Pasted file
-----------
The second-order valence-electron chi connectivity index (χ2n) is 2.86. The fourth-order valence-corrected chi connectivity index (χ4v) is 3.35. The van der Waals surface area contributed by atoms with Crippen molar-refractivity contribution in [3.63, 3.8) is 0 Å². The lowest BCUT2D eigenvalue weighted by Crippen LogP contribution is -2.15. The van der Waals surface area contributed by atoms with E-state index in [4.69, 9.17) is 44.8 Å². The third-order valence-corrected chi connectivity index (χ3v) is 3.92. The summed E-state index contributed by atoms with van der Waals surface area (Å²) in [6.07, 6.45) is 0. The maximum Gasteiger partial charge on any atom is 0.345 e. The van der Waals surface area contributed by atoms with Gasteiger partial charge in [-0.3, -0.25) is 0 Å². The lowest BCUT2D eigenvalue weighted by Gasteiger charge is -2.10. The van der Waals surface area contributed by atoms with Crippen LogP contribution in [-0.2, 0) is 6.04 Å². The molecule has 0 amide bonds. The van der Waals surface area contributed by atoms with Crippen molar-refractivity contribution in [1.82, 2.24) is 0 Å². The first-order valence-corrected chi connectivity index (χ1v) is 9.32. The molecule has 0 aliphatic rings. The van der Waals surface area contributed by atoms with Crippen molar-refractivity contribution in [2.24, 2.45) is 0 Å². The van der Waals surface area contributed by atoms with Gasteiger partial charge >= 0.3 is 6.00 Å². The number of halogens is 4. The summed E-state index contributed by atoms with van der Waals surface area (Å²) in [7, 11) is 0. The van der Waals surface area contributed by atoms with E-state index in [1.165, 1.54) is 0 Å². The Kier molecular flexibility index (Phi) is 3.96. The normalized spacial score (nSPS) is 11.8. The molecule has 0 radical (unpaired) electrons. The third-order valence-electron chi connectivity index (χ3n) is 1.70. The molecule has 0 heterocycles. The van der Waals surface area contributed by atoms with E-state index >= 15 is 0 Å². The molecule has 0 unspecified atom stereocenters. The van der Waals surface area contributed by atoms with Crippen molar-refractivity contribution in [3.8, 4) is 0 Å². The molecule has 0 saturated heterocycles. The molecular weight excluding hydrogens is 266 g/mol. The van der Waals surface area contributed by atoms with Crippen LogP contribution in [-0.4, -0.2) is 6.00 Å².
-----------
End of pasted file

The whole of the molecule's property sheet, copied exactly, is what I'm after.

The second-order valence-electron chi connectivity index (χ2n) is 2.86. The fourth-order valence-corrected chi connectivity index (χ4v) is 3.35. The van der Waals surface area contributed by atoms with Crippen molar-refractivity contribution in [3.63, 3.8) is 0 Å². The lowest BCUT2D eigenvalue weighted by Crippen LogP contribution is -2.15. The van der Waals surface area contributed by atoms with E-state index in [4.69, 9.17) is 44.8 Å². The third-order valence-corrected chi connectivity index (χ3v) is 3.92. The summed E-state index contributed by atoms with van der Waals surface area (Å²) in [6.07, 6.45) is 0. The maximum Gasteiger partial charge on any atom is 0.345 e. The van der Waals surface area contributed by atoms with Gasteiger partial charge in [-0.3, -0.25) is 0 Å². The lowest BCUT2D eigenvalue weighted by Gasteiger charge is -2.10. The van der Waals surface area contributed by atoms with Crippen LogP contribution in [-0.2, 0) is 6.04 Å². The molecule has 0 amide bonds. The van der Waals surface area contributed by atoms with Crippen molar-refractivity contribution in [1.82, 2.24) is 0 Å². The first-order valence-corrected chi connectivity index (χ1v) is 9.32. The molecule has 0 aliphatic rings. The van der Waals surface area contributed by atoms with Crippen molar-refractivity contribution in [2.24, 2.45) is 0 Å². The van der Waals surface area contributed by atoms with Gasteiger partial charge >= 0.3 is 6.00 Å². The number of halogens is 4. The summed E-state index contributed by atoms with van der Waals surface area (Å²) in [7, 11) is 0. The van der Waals surface area contributed by atoms with E-state index in [1.165, 1.54) is 0 Å². The Kier molecular flexibility index (Phi) is 3.96. The normalized spacial score (nSPS) is 11.8. The molecule has 0 radical (unpaired) electrons. The third-order valence-electron chi connectivity index (χ3n) is 1.70. The molecule has 0 heterocycles. The van der Waals surface area contributed by atoms with E-state index >= 15 is 0 Å². The molecule has 0 unspecified atom stereocenters. The van der Waals surface area contributed by atoms with Crippen molar-refractivity contribution in [3.8, 4) is 0 Å². The molecule has 0 saturated heterocycles. The molecular weight excluding hydrogens is 266 g/mol. The van der Waals surface area contributed by atoms with Crippen LogP contribution in [-0.4, -0.2) is 6.00 Å².